New Robotic Hand Is Touch-Sensitive And Communicates With Brain
A multidisciplinary team based out of the University of Utah with collaborators from the University of Chicago and the Cleveland Clinic developed a prosthetic hand that gave the study’s sole volunteer his sense of touch back, according to NPR.
Kevan Walgamott, a real estate agent who had lost his left hand and part of his arm in 2002, was able to recover a portion of his ability to “feel” using the prosthetic when the University of Utah researchers and their colleagues implanted electrodes into his arm.
The LUKE arm, named in honor of the prosthetic hand in “The Empire Strikes Back”, was significantly improved when the researchers figured out how to mimic brain signals with hand movement, particularly the signals involved in touch sensations.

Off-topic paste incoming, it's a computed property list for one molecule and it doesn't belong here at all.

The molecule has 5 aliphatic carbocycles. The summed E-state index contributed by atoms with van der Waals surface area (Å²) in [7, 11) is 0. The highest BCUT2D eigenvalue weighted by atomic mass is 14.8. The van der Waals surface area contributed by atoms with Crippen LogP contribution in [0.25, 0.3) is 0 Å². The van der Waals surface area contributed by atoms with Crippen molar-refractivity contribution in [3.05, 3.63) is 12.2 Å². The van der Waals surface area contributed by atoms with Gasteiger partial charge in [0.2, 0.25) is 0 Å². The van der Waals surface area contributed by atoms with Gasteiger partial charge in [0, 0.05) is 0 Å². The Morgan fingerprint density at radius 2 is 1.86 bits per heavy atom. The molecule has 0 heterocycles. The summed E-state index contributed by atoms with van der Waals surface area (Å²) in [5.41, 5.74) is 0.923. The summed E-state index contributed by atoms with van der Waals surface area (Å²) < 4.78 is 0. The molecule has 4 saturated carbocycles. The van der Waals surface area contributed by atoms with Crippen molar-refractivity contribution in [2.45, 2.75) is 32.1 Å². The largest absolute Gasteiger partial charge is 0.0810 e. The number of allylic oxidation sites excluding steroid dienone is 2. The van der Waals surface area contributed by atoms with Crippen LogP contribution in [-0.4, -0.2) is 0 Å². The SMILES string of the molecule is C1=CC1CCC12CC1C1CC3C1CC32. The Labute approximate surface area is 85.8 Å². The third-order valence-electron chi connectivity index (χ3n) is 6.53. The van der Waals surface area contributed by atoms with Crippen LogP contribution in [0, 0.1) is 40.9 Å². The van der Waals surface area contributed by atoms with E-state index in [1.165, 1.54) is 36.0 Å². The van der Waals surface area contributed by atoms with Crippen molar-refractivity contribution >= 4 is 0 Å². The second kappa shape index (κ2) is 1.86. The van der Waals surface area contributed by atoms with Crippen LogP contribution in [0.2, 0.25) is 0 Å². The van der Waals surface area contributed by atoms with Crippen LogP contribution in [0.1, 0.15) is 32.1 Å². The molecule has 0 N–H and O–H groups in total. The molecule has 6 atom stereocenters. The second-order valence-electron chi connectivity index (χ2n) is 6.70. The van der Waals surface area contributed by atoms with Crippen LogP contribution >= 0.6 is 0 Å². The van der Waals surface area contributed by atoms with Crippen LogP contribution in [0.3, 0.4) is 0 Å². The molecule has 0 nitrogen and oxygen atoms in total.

"The nerves that communicate and control the hand and the nerves that send information back up to the brain still exist even after the hand has been amputated,” said Jacob George, a doctoral student of biomedical engineering at the University of Utah and one of the lead authors of the study.
While other prosthetics can convert brain signals into movement, the LUKE arm was developed to provide the ability to sense through touch. “We’re tapping into the same [mechanism] that’s used in my body and your body and everyone’s body, and we’re trying to just activate it in the way it would have normally been activated,” George said. “So the sensations feel like they’re coming from their hand.”
Sharlene Flesher, a postdoctoral research associate at Stanford University, but was not involved in this study, noted that insurance companies will be reluctant to recognize the importance of sensorized prosthetics and will be a key hurdle to overcome.
In order for the LUKE arm to be able to become a commercial product, the Food and Drug Administration must first approve further testing and researchers must develop the product to be used without supervision.